HIGH POINT — A consumer purchase of a mattress is among the most intimate, personal purchase of any category from a furniture or sleep retailer’s floor. Because of that, retail sales associates often need to approach the sale a bit differently than other categories, and many leading retailers have shifted their sales teams so that they have a sales team dedicated for selling mattresses.

From those first connections — often made online in today’s shopping environment — to welcoming consumers into the store to determining their needs and more, all of the pieces fit together like a skillfully cut jigsaw puzzle. Once pieced together, the sale is complete, and often, a longtime customer is made.

Today’s consumers are more knowledgeable and more savvy than ever before, and may come into a store armed with reams of research on mattresses and products available. For RSAs to be successful in selling the product, our panel of experts say it’s imperative to put the consumer at ease and develop a sense of rapport.
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Industry leading authorities in mattress sales training Alan “Dr. V” Vonderhaar, director of bedding for seven-store Miskelly Furniture based in Pearl, Miss.; Bob Muenkel, vice president of retail engagement for Resident Home, the parent of Nectar, DreamCloud and Awara mattress brand; and Craig Wilson, vice president of sales training for mattress manufacturer Kingsdown, each shared strategies on how RSAs — and retailers — can be more successful in selling sleep.

1 Consumer connection

The first step in mattress selling is making a connection with the consumer so that they feel at ease in shopping. The goal is to allay any anxiety about the process.

“Always assume that consumers have done their research, and use that as a way to connect,” Vonderhaar said, adding that RSAs can start with simple questions such as what research they have done and any recommendations from friends they may have received. “Embrace those pieces of information and use them to help them with their journey.”

The information gleaned from those first few minutes of active listening is gold to an RSA and helps to understand where the consumer is in their shopping process.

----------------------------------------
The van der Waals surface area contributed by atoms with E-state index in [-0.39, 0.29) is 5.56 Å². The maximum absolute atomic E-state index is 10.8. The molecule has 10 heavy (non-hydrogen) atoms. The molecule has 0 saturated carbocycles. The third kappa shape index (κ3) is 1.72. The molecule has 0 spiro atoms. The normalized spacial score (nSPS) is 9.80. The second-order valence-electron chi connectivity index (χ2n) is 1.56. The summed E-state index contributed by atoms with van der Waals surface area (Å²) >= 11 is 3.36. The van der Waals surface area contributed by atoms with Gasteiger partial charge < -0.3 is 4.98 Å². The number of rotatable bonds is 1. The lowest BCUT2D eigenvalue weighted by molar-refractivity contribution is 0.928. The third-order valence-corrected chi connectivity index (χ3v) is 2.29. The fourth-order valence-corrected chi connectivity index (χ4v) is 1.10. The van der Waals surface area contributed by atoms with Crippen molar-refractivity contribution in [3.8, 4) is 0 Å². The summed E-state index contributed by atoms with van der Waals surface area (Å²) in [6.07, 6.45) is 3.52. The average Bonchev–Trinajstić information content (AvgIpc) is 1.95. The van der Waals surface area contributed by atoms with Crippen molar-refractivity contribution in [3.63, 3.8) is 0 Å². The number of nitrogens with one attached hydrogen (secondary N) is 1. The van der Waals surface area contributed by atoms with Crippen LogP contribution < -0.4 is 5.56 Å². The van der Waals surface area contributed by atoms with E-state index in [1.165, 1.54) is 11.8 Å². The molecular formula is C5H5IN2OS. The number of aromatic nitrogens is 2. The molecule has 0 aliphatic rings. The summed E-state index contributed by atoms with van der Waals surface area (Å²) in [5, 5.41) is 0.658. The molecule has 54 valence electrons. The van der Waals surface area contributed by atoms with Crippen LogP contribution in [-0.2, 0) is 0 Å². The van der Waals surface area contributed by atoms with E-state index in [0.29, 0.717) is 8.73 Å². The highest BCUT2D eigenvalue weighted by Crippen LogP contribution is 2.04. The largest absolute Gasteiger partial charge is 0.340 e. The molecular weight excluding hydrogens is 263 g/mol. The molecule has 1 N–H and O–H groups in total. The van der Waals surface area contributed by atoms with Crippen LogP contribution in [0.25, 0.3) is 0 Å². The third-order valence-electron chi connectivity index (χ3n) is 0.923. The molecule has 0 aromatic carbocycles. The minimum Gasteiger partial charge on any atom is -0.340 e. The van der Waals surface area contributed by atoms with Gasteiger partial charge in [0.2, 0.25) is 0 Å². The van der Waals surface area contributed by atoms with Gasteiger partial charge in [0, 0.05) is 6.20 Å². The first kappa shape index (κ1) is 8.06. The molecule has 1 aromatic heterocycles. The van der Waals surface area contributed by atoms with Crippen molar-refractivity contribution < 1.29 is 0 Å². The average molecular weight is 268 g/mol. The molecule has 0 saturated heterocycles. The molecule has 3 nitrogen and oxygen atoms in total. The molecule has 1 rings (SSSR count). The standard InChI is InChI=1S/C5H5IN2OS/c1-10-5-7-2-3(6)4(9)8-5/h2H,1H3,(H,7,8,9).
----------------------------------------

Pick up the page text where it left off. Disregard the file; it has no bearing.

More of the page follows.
“If they’re just fact finding, you don’t want to come off as a push salesperson. On the other hand, if they’re near the end of their journey and you don’t help them, they will go to the next store to buy, and you’ve lost the sale,” Vonderhaar said.

The RSAs must begin with the welcoming process, added Muenkel, noting it’s key that consumers are made to feel comfortable that “they’ve made the right choice in walking into your store. Thank them for choosing your store and (let them know) you are here to help.”

Making that connection can include a welcoming environment and the reassurance that the consumer has come to the right place, Muenkel said.

2 Pillow talk

At Miskelly Furniture, bedding RSAs are trained to fit consumers with a pillow that then stays with the consumer throughout the shopping process. The pillow fitting is a relatively quick process that helps establish what Vonderhaar calls the three Cs: Credibility, Choice and Care.

“Fitting someone for a pillow has nothing to do with the selling a pillow and everything to do with selling a mattress,” he said. “It demonstrates that the RSA cares and is interested in selling a sleep system; it establishes credibility by demonstrating what I know; and we empower the consumer with choice. Once they understand the process of choosing a pillow, the decision-making process for a mattress is the same.”

Wilson said incorporating a pillow into the process is a must, and the key is to finding the proper pillow height to keep the neck aligned. Back sleepers tend to need a thin pillow, and side sleepers need a pillow height that fills the gap between the shoulder and the head to maintain proper alignment.

“The pillow is the mattress for your head,” Muenkel said. “Nearly every presentation should include the use of a pillow in helping the consumer select a mattress. A pillow should be used to help the consumer select a great sleep system. Even if the pillow isn’t sold, that’s OK.”

3 Sleep ‘grenades’

As part of building credibility with the consumer, Wilson encourages steering the conversation toward sleep. “We’ve always been proponents of helping educate consumers about sleep, and we see an increase in close rates and an increase in tickets when RSAs take that track,” he said.

Wilson cautions against getting too medical in the conversation and instead recommends the use of relevant sleep facts and statistics, or “sleep grenades.”

“They help elevate the RSAs and make them seem like an expert. They keep the conversation focused on sleep and not on specifications or price.” (See Sleep Facts box.)